The picture above is the way my foot has looked for the past several months. It’s obvious the left ankle is swollen due to an OCD lesion injury. (Osteochondral Defect)
The day of surgery arrived, May 8, 2019. I checked in at the surgical center by 10:30 am, having eaten nothing since midnight before. No water either.
After spelling and saying my name and birth date several times, I changed into a hospital gown and waited. I was given a sharpie pen and asked to write “yes” on the injured ankle and “no” on the healthy one. When Dr. Badger came in to see me before surgery, he actually signed his name on the injured leg.
I met the anesthesiologist to learn the drugs they would be using. Propofol, Fentanyl, and some gases. I wouldn’t be intubated completely, but would have a mask on my face the whole time.
When I was taken into surgery, I laid down on a hard table. Then, they put a warm blanket on me. Ahhhh…..That is the best part.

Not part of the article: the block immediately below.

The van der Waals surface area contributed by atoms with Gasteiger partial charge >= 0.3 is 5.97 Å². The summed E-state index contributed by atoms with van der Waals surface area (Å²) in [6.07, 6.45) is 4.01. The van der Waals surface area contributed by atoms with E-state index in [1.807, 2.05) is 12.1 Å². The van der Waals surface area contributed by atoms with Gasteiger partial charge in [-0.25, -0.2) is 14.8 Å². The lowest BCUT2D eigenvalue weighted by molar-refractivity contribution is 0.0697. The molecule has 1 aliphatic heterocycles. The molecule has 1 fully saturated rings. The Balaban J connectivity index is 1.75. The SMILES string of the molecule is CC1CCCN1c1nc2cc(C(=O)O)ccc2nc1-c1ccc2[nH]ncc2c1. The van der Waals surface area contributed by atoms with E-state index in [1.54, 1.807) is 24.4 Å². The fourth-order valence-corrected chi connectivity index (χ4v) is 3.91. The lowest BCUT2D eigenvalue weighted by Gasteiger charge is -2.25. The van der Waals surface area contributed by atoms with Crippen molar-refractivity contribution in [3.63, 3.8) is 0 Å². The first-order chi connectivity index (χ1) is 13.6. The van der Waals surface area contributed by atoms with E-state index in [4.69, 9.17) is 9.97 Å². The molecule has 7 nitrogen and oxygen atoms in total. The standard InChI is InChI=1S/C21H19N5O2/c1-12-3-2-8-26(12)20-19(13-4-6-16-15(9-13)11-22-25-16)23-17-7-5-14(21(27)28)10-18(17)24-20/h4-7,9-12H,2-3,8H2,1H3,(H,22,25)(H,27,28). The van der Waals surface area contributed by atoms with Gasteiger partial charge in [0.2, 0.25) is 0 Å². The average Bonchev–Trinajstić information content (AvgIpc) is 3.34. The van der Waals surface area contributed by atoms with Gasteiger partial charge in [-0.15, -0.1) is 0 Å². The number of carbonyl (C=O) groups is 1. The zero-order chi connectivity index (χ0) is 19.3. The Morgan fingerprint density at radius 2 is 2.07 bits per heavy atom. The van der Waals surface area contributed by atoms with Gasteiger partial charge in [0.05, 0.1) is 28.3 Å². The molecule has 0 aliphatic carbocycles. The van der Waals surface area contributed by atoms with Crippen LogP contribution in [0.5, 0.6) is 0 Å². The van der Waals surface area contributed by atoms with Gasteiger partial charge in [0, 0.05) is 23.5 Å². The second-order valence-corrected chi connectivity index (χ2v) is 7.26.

The mask smelled horrible, like a harsh chemical, and I felt slightly claustrophobic breathing into it.
“We’re administering the Propofol now. It may burn in your arm for a second…”
A few seconds later….
“Jackie, you’re all done. Can you wiggle your toes?”
Sipping some water, I noticed my throat was dry, and felt a little rough. I was so thirsty. No matter how much I drank, my mouth remained dry.
Dr. Badger came in to explain the lesion was much larger than expected, but that everything was fixed now and should heal nicely.
I don’t remember the IV coming out, but I was dressed and ready to leave the surgery center by 2:30. My foot was wrapped in a splint I would not be allowed to remove until my appointment the next day.
I wasn’t in any pain all day, and into the evening. I tried keeping my foot propped up and iced as much as possible.